But in the areas where the Obama administration will differ from the Bush-era TARP, the details are sketchy. In fact, details on the approach to helping homeowners avoid foreclosure have been delayed for several weeks. And the plan for handling toxic assets - those mortgage-backed securities that are dragging banks down - is a little more than a concept. Geithner said the government would partner with the private sector to encourage investors to buy the troubled assets, but it wasn't clear what form the partnership would take, or whether the government would need to provide insurance against losses, to lure private money into the game. In an interview after his speech on the financial network CNBC, Geithner was questioned about the lack of detail.

Unidentified Man: Have you made those choices yet?

Mr. GEITHNER: Steve, we're going to be very careful to get this right. And we're not going to put out details until we are confident that we've got the right structure that's going to achieve these objectives - to try and bring private capital in alongside government financing to help get these markets working again. As you know better than anybody, this is enormously complicated.

YDSTIE: But investors were unforgiving, and demonstrated that by selling off financial stocks.

John Ydstie, NPR News, Washington.

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Administration Outlines Bailout Spending Plan

Treasury Secretary Timothy Geithner on Tuesday unveiled the Obama administration's second front in its battle for economic recovery — a plan aimed at soaking up $500 billion in toxic loans to jump-start stalled bank lending.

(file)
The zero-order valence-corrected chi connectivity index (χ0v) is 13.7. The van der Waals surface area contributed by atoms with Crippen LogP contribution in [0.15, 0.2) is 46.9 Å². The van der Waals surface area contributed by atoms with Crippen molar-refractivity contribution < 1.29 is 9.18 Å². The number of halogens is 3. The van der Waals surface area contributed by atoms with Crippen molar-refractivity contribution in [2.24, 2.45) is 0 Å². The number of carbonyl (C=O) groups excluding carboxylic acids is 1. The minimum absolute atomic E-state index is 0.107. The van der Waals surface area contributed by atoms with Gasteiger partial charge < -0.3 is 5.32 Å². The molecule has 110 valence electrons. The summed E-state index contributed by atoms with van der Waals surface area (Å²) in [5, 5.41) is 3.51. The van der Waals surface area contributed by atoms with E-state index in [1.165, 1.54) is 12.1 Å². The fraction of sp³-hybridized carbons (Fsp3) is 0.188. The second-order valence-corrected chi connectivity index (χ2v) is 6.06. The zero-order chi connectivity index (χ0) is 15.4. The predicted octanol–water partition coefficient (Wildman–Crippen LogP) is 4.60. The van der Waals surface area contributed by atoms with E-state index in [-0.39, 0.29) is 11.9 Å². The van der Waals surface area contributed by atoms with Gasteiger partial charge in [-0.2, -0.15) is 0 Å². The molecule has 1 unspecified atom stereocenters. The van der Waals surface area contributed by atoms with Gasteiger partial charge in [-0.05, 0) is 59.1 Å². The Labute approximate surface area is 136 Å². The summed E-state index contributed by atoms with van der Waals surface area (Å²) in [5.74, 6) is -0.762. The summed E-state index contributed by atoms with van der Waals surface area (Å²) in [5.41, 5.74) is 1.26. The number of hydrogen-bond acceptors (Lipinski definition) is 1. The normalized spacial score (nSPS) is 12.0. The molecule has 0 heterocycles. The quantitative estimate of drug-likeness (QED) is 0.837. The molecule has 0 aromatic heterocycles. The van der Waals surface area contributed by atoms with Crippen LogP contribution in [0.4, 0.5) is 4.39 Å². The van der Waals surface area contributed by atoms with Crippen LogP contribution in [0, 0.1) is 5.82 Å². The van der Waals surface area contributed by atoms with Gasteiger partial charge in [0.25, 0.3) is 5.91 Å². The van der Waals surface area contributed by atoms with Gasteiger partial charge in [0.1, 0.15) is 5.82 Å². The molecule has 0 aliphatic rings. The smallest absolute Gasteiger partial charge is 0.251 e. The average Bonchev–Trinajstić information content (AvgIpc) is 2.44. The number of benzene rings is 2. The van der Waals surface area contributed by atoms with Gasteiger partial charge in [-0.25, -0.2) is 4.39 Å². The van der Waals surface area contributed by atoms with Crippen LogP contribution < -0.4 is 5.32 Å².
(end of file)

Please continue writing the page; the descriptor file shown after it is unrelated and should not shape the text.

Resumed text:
In an announcement, Geithner said the plan was designed to raise private funds, as well as use government money, to encourage investors to buy the assets. The action is a departure from the Bush administration's initial response to the financial meltdown, which Geithner praised while saying that it did not go far enough and suffered from a lack of transparency.

Americans "have lost faith in the leaders of some of our financial institutions," he said, while they are "skeptical that their government has used taxpayers' money in ways that will benefit them."

The White House under both Presidents Bush and Obama has come under fire for failing to provide a detailed accounting of how previous installments of the TARP money have been spent.

"This has to change. To get credit flowing again, to restore confidence in our markets and to restore the faith of the American people, we are going to fundamentally reshape our program to repair the financial system," Geithner said.